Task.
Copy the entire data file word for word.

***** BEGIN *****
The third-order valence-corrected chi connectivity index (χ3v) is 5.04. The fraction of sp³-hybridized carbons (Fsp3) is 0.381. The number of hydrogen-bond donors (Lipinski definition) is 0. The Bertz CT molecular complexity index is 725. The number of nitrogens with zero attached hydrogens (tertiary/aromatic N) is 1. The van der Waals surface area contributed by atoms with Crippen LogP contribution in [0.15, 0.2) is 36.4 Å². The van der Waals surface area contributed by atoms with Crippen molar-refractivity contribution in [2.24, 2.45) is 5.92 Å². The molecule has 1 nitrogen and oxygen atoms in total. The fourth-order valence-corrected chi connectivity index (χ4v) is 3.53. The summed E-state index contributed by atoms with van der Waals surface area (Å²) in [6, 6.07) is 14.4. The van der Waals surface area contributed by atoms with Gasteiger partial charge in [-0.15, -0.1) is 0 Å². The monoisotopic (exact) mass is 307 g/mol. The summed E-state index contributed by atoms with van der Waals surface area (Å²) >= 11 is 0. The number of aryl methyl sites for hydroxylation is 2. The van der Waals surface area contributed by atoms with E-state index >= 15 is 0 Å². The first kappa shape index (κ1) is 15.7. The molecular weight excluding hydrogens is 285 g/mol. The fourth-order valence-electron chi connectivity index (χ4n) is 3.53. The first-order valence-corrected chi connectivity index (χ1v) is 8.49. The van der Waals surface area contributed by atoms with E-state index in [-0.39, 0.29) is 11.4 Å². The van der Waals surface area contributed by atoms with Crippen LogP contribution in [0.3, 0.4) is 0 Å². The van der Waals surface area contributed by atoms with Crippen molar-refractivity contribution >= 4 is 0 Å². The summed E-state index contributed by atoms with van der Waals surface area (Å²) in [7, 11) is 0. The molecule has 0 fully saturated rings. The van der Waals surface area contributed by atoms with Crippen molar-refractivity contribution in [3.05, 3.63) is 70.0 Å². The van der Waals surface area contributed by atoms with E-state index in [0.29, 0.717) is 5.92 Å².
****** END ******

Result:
The third-order valence-corrected chi connectivity index (χ3v) is 5.04. The fraction of sp³-hybridized carbons (Fsp3) is 0.381. The number of hydrogen-bond donors (Lipinski definition) is 0. The Bertz CT molecular complexity index is 725. The number of nitrogens with zero attached hydrogens (tertiary/aromatic N) is 1. The van der Waals surface area contributed by atoms with Crippen LogP contribution in [0.15, 0.2) is 36.4 Å². The van der Waals surface area contributed by atoms with Crippen molar-refractivity contribution in [2.24, 2.45) is 5.92 Å². The molecule has 1 nitrogen and oxygen atoms in total. The fourth-order valence-corrected chi connectivity index (χ4v) is 3.53. The summed E-state index contributed by atoms with van der Waals surface area (Å²) in [6, 6.07) is 14.4. The van der Waals surface area contributed by atoms with Gasteiger partial charge in [-0.15, -0.1) is 0 Å². The monoisotopic (exact) mass is 307 g/mol. The summed E-state index contributed by atoms with van der Waals surface area (Å²) >= 11 is 0. The number of aryl methyl sites for hydroxylation is 2. The van der Waals surface area contributed by atoms with E-state index >= 15 is 0 Å². The first kappa shape index (κ1) is 15.7. The molecular weight excluding hydrogens is 285 g/mol. The fourth-order valence-electron chi connectivity index (χ4n) is 3.53. The first-order valence-corrected chi connectivity index (χ1v) is 8.49. The van der Waals surface area contributed by atoms with E-state index in [-0.39, 0.29) is 11.4 Å². The van der Waals surface area contributed by atoms with Crippen LogP contribution in [0.3, 0.4) is 0 Å². The van der Waals surface area contributed by atoms with Crippen molar-refractivity contribution >= 4 is 0 Å². The summed E-state index contributed by atoms with van der Waals surface area (Å²) in [7, 11) is 0. The molecule has 0 fully saturated rings. The van der Waals surface area contributed by atoms with Crippen molar-refractivity contribution in [3.05, 3.63) is 70.0 Å². The van der Waals surface area contributed by atoms with E-state index in [0.29, 0.717) is 5.92 Å².